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Am J Med. 1991 Oct;91(4):335-44.

Depression and somatization in the chronic fatigue syndrome.

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Department of Medicine, University of Connecticut School of Medicine, Farmington 06032.



To report the prevalence, clinical features, and diagnostic associations of the proposed chronic fatigue syndrome (CFS) in a cohort of patients with chronic fatigue and to assess the usefulness of a structured psychiatric interview for detecting previously unrecognized psychiatric morbidity in patients with CFS.


A consecutive sample of 200 adult patients with a chief complaint of chronic fatigue was prospectively evaluated in a referral-based clinic within a university general medicine practice. All patients received a thorough medical history, physical examination, diagnostic laboratory testing, and portions of the Diagnostic Interview Schedule, version III-A. The criteria for CFS were applied, and patients with CFS were compared with matched control subjects from the inception cohort.


The 60 patients with CFS had similar likelihoods of current psychiatric disorders (78% versus 82%), active mood disorders (73% versus 77%), and preexisting psychiatric disorders (42% versus 43%) when compared with fatigued control subjects. Patients with CFS were more likely to have somatization disorder (p less than 0.001) and to attribute their illness to a physical cause (p less than 0.005) than fatigued controls. Patients with CFS also displayed functional symptoms, often lifelong, which are not part of the case definition of CFS. Depressive features in patients with CFS were similar to those of control subjects, but a trend toward suicidal behavior was noted.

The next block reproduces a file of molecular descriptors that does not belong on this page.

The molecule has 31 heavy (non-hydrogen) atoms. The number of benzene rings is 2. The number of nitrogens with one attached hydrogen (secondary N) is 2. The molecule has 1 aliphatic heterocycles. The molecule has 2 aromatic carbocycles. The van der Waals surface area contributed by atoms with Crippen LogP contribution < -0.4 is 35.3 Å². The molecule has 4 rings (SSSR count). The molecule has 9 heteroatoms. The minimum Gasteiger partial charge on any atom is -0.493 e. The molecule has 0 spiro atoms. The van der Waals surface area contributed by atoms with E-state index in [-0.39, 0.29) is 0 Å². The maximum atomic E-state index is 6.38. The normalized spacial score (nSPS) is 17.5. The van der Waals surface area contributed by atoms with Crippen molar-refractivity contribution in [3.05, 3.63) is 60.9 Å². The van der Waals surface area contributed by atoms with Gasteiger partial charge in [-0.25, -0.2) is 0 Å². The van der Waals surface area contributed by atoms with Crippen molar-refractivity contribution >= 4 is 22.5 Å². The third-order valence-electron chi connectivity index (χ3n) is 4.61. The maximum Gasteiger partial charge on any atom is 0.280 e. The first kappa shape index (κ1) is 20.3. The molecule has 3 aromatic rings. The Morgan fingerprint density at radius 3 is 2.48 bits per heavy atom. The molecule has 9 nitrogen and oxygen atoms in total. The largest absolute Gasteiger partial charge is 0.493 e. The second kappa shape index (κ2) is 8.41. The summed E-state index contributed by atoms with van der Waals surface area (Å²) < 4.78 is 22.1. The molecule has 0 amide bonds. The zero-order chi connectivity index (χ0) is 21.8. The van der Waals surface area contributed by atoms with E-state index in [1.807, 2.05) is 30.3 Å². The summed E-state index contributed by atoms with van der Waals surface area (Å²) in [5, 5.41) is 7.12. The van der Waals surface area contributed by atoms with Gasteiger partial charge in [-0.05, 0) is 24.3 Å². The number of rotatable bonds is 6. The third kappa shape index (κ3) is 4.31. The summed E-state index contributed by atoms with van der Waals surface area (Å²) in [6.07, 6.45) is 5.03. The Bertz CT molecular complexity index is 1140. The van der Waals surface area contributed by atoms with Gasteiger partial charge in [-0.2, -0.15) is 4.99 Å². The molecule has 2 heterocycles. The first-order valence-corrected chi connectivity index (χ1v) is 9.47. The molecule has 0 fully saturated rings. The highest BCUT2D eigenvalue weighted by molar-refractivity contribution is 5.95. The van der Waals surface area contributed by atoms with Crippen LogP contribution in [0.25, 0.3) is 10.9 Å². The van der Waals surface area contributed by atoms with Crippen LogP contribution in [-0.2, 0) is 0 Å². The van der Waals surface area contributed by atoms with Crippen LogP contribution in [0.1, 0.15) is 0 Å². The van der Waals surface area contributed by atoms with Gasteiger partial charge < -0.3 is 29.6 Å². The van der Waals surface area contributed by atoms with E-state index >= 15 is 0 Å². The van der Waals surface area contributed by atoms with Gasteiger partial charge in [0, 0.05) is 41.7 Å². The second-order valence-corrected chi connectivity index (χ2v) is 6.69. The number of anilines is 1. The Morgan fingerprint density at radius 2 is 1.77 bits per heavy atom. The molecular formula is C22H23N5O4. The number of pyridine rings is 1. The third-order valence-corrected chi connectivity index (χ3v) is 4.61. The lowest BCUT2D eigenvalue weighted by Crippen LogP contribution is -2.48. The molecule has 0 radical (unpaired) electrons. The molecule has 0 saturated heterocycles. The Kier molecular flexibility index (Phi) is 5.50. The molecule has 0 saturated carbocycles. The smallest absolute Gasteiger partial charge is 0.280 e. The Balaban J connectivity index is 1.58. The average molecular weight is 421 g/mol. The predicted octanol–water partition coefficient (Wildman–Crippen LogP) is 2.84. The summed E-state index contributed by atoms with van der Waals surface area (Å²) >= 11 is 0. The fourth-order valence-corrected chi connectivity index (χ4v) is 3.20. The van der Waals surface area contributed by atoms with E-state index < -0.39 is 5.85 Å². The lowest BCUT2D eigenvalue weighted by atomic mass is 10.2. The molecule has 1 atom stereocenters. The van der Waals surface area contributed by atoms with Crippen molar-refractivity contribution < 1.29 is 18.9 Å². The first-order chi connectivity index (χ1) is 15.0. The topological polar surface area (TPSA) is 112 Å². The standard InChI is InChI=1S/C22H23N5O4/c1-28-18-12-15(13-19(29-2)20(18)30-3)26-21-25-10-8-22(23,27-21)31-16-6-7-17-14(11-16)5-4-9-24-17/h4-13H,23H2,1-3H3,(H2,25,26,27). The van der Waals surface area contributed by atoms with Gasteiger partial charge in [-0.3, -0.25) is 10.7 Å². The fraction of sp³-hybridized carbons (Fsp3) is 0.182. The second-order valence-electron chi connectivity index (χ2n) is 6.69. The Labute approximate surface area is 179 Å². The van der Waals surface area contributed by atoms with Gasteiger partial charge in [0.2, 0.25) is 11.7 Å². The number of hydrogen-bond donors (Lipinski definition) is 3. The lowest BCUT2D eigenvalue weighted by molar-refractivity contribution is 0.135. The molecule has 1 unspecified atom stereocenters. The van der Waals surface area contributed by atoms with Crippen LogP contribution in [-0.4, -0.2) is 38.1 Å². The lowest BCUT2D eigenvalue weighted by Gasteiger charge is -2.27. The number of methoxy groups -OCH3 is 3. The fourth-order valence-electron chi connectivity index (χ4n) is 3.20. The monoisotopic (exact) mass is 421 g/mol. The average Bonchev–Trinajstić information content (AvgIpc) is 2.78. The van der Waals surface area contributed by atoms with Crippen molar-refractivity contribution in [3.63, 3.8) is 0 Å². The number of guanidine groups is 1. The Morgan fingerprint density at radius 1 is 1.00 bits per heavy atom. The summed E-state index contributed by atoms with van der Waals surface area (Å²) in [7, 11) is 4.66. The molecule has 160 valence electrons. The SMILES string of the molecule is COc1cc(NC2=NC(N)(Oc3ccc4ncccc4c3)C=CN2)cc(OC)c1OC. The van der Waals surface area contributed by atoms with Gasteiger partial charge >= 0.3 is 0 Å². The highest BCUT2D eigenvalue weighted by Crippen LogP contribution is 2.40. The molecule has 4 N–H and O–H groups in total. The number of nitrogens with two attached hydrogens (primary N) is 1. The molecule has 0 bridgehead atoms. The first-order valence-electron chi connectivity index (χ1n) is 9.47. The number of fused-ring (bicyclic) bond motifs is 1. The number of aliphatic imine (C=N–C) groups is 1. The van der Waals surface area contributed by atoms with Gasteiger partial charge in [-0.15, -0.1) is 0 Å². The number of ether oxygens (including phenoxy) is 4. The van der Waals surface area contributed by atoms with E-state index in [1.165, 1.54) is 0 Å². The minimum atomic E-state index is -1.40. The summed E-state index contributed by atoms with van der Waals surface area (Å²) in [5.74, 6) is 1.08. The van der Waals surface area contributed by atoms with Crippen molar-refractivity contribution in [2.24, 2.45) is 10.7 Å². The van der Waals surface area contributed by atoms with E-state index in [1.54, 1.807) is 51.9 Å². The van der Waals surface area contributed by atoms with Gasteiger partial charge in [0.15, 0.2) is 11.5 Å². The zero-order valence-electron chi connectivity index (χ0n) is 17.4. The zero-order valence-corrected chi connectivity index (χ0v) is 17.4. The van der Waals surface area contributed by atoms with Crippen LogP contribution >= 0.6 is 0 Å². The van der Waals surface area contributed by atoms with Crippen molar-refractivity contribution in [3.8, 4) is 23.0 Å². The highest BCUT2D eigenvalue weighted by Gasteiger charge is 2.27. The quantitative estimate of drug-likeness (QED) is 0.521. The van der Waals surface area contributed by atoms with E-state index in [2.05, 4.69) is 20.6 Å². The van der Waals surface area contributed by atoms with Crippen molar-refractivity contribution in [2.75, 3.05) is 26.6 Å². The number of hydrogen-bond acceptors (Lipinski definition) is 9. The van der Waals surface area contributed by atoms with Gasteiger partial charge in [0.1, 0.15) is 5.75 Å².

Patients with CFS have a high prevalence of unrecognized, current psychiatric disorders, which often predate their fatigue syndrome. Assessment of patients with CFS should include a structured psychiatric evaluation.

[Indexed for MEDLINE]

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